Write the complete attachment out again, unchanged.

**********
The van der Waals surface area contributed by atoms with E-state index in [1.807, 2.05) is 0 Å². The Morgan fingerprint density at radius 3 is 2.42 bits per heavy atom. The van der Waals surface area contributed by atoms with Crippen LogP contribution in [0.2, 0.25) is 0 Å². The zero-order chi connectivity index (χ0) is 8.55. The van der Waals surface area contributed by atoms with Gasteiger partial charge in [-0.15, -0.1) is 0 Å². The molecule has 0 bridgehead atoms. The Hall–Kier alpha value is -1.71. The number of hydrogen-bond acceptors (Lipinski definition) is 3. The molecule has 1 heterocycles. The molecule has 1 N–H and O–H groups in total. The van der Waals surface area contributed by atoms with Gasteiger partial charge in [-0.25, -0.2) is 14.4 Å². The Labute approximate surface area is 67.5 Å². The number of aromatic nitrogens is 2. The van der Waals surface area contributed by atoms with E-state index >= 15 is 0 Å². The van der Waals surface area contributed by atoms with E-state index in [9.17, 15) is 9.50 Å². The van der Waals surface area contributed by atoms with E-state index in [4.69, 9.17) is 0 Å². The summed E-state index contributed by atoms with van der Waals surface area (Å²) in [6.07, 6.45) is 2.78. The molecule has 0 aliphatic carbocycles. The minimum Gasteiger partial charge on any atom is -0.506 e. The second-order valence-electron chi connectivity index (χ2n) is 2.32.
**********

The van der Waals surface area contributed by atoms with E-state index in [1.807, 2.05) is 0 Å². The Morgan fingerprint density at radius 3 is 2.42 bits per heavy atom. The van der Waals surface area contributed by atoms with Crippen LogP contribution in [0.2, 0.25) is 0 Å². The zero-order chi connectivity index (χ0) is 8.55. The van der Waals surface area contributed by atoms with Gasteiger partial charge in [-0.15, -0.1) is 0 Å². The molecule has 0 bridgehead atoms. The Hall–Kier alpha value is -1.71. The number of hydrogen-bond acceptors (Lipinski definition) is 3. The molecule has 1 heterocycles. The molecule has 1 N–H and O–H groups in total. The van der Waals surface area contributed by atoms with Gasteiger partial charge in [-0.25, -0.2) is 14.4 Å². The Labute approximate surface area is 67.5 Å². The number of aromatic nitrogens is 2. The van der Waals surface area contributed by atoms with E-state index >= 15 is 0 Å². The van der Waals surface area contributed by atoms with E-state index in [9.17, 15) is 9.50 Å². The van der Waals surface area contributed by atoms with E-state index in [4.69, 9.17) is 0 Å². The summed E-state index contributed by atoms with van der Waals surface area (Å²) in [6.07, 6.45) is 2.78. The molecule has 0 aliphatic carbocycles. The minimum Gasteiger partial charge on any atom is -0.506 e. The second-order valence-electron chi connectivity index (χ2n) is 2.32.